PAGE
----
But if Kurtis felt any curiosity about that episode, she never knew - he asked no questions. “Yeah gotcha,” he said instead. “Nephili can be really annoying, as I’ve learnt. I’m as eager to get rid of him as you. To make him pay for all he’s done to you, to my family, and to my Order. To serve justice once and for all.”

He sounded intense. Lara looked at him. What if what Minos said was true? What if he had something of angel in him? Nonsense. He’s supernatural, of course, but as far as an angel...

“Sleep, Lara,” he said, dropping her hand gently and rising. “If this fucker is over here, I’ll notice. Deal only with the Oracle. I’ll take care of the rest.”

As he walked towards the door, Lara muttered: “Thank you.”

“For what?” he said, turning.

For coming to Munich to rescue me. For never abandoning me. For being the best partner I ever had. For drawing me in your sketches. For being my guardian angel who rides a motorbike.

“For everything,” she replied simply.

Kurtis smiled and made a military salute. Then he got lost in the dark.

During the following days, Lara worked frantically. She would spend hours focused on the symbols, crossing out hundreds of them, starting with the most recent. Rouzic had defined the True Option as the mother of all religions. That meant she’d to choose the oldest one, which might seem simple, but it wasn’t at all. Who knew what the oldest religion was, the first god worshipped by mortals? Reluctantly, Lara ruled out hundreds of Egyptian gods, and was about to liquidate the Olympic pantheon – which was problematic, since that being the case, there was nothing left.

When she needed a break, she walked around the monastery or went down to the crypt to examine the stone altar. She still had no idea about how to summon the Oracle - she was an explorer, not a Sibyl, but as of now it wasn’t a priority.

Kurtis stood aside, making rounds in the monastery like a warden. But every precaution wasn’t enough for what happened the third day.

Lara came out that night to walk around. The monks were sleeping, so she hadn’t needed to endure their unfriendly glances or gestures. She moved raging like a shadow in the dark, sliding down the aisles as she explored every corner of that quiet place.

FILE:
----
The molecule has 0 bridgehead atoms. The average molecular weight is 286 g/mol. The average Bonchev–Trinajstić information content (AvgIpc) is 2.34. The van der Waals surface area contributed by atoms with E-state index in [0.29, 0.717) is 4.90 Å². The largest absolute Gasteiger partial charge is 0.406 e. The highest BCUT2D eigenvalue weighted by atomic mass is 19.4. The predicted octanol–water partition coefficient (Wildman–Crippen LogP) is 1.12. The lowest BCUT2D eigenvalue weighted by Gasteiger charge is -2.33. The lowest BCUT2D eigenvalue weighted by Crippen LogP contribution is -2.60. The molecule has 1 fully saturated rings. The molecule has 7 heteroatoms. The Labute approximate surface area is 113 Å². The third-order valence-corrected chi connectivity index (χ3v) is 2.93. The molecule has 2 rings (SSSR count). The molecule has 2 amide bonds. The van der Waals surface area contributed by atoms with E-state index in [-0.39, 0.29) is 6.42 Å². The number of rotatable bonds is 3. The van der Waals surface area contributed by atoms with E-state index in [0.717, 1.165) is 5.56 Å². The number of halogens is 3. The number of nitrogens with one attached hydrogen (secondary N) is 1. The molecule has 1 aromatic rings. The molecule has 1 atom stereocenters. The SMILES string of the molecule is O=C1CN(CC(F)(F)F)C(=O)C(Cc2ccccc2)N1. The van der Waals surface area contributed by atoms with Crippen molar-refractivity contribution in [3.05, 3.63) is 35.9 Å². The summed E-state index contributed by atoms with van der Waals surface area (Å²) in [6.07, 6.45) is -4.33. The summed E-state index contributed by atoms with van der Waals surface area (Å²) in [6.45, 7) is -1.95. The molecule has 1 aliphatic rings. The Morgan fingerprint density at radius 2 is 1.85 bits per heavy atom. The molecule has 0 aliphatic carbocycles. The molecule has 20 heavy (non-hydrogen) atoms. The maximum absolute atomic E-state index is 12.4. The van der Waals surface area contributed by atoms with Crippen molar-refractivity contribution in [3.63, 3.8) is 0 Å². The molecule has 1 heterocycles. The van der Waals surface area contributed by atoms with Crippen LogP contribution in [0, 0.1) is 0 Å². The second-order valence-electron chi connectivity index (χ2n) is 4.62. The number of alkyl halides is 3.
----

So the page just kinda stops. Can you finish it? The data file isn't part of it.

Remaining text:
It was almost dawn when she sat next to a fountain outside the complex, a kind of pool whose depth didn’t reach beyond the knees. Lara sat on the edge and took off her sandals. She removed the bandages from the ankles and dipped her feet in the cool water.

There was so much calm and silence, so when a strange noise sounded behind her, Lara heard it perfectly. She sharpened her hearing, but remained motionless. No one who approached slowly from behind could have something good in store. She refused to show she’d actually heard something – better to catch the assailant in the act, so she kept calmly swinging her feet in the water, and when she saw a huge shadow reflected on the surface of the water, stood up and stepped aside. Her attacker, who’d already pounced, lost his balance and fell into the pond. But before splashing into the water, however, he had grabbed the edge of her robe and dragged Lara in with him.

She struggled and kicked her enemy’s stomach, whom she didn’t see in the darkness. Among all the bubbling and splashing, she recognized a familiar growl. She stood out of the water and tried to jump out of the pond, but then a pair of huge arms grabbed her at her waist and dragged her back into the water.

The black robe she was still wearing was heavier when wet, the fabric clinging to her body and tangled in her legs, making any movement difficult. To make things worse, her opponent had a brutal force, and within seconds he immobilized her, grabbing her head sharply and plunging it underwater. Lara struggled to free herself, but the other held her head underwater, oblivious to her kicks.

He wants to drown me, she thought as she tried to see her executioner’s face. However, under the water and through the bubbles, all she could see was his right hand, which lacked the index and middle fingers. Gunderson! Why was he trying to kill her now? Had he decided to sabotage Karel’s plans and betray the Cabal?

In any case, that didn’t matter. What mattered then was to survive. The thug was still holding her head underwater, and if she kept struggling her oxygen would run out soon. To keep on fighting, led by panic, meant to die. Sorry, brute, but won’t give you the pleasure of drowning me. She relaxed her muscles and let out the air which she’d been desperately holding - risking her life, but it was her only chance.

“You look thirsty. Drink all you want, bitch!” Gunderson laughed loudly. “What, still not enough?”

From time to time he drew her head out from the water and again sunk it. He was too blinded by anger to realize that his opponent was no longer struggling. Surprised, he let her go. Lara’s body slowly surfaced the water, drowned.

“Too easy,” Gunderson said with a sneer. He jumped out of the pond. “Thought the fun would last a bit more.”

Well, he still had some unfinished business. He sneaked quietly into the monastery and entered the church. Minos Axiotis was here, praying in silence, kneeling and looking at a Pantókrator’s icon. Through the open iconostasis, on a table, there were the Periapt and the three Shards, placed to be treated as precious and sacred objects.